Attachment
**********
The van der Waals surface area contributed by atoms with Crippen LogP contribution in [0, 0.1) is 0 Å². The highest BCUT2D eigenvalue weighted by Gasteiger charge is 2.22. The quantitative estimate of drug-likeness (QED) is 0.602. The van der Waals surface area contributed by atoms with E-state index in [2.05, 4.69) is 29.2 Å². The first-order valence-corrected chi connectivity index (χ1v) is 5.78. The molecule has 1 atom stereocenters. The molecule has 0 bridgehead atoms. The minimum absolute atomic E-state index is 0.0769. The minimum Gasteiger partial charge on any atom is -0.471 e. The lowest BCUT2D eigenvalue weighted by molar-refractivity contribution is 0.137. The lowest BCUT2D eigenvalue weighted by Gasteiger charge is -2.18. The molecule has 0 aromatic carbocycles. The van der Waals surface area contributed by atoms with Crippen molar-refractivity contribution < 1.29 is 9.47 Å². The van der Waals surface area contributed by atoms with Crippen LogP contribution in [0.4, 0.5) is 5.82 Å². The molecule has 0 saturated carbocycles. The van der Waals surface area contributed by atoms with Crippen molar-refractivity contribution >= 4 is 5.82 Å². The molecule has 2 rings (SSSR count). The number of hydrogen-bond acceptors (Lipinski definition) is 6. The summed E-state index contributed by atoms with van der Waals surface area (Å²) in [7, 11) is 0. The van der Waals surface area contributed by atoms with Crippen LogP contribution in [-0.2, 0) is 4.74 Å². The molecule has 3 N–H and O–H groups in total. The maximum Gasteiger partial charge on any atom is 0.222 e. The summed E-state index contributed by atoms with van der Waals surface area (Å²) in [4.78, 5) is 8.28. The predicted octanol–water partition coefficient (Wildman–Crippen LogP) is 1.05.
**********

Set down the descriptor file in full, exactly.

The van der Waals surface area contributed by atoms with Crippen LogP contribution in [0, 0.1) is 0 Å². The highest BCUT2D eigenvalue weighted by Gasteiger charge is 2.22. The quantitative estimate of drug-likeness (QED) is 0.602. The van der Waals surface area contributed by atoms with E-state index in [2.05, 4.69) is 29.2 Å². The first-order valence-corrected chi connectivity index (χ1v) is 5.78. The molecule has 1 atom stereocenters. The molecule has 0 bridgehead atoms. The minimum absolute atomic E-state index is 0.0769. The minimum Gasteiger partial charge on any atom is -0.471 e. The lowest BCUT2D eigenvalue weighted by molar-refractivity contribution is 0.137. The lowest BCUT2D eigenvalue weighted by Gasteiger charge is -2.18. The molecule has 0 aromatic carbocycles. The van der Waals surface area contributed by atoms with Crippen molar-refractivity contribution < 1.29 is 9.47 Å². The van der Waals surface area contributed by atoms with Crippen LogP contribution in [0.4, 0.5) is 5.82 Å². The molecule has 0 saturated carbocycles. The van der Waals surface area contributed by atoms with Crippen molar-refractivity contribution >= 4 is 5.82 Å². The molecule has 2 rings (SSSR count). The number of hydrogen-bond acceptors (Lipinski definition) is 6. The summed E-state index contributed by atoms with van der Waals surface area (Å²) in [7, 11) is 0. The van der Waals surface area contributed by atoms with Crippen LogP contribution in [-0.2, 0) is 4.74 Å². The molecule has 3 N–H and O–H groups in total. The maximum Gasteiger partial charge on any atom is 0.222 e. The summed E-state index contributed by atoms with van der Waals surface area (Å²) in [4.78, 5) is 8.28. The predicted octanol–water partition coefficient (Wildman–Crippen LogP) is 1.05.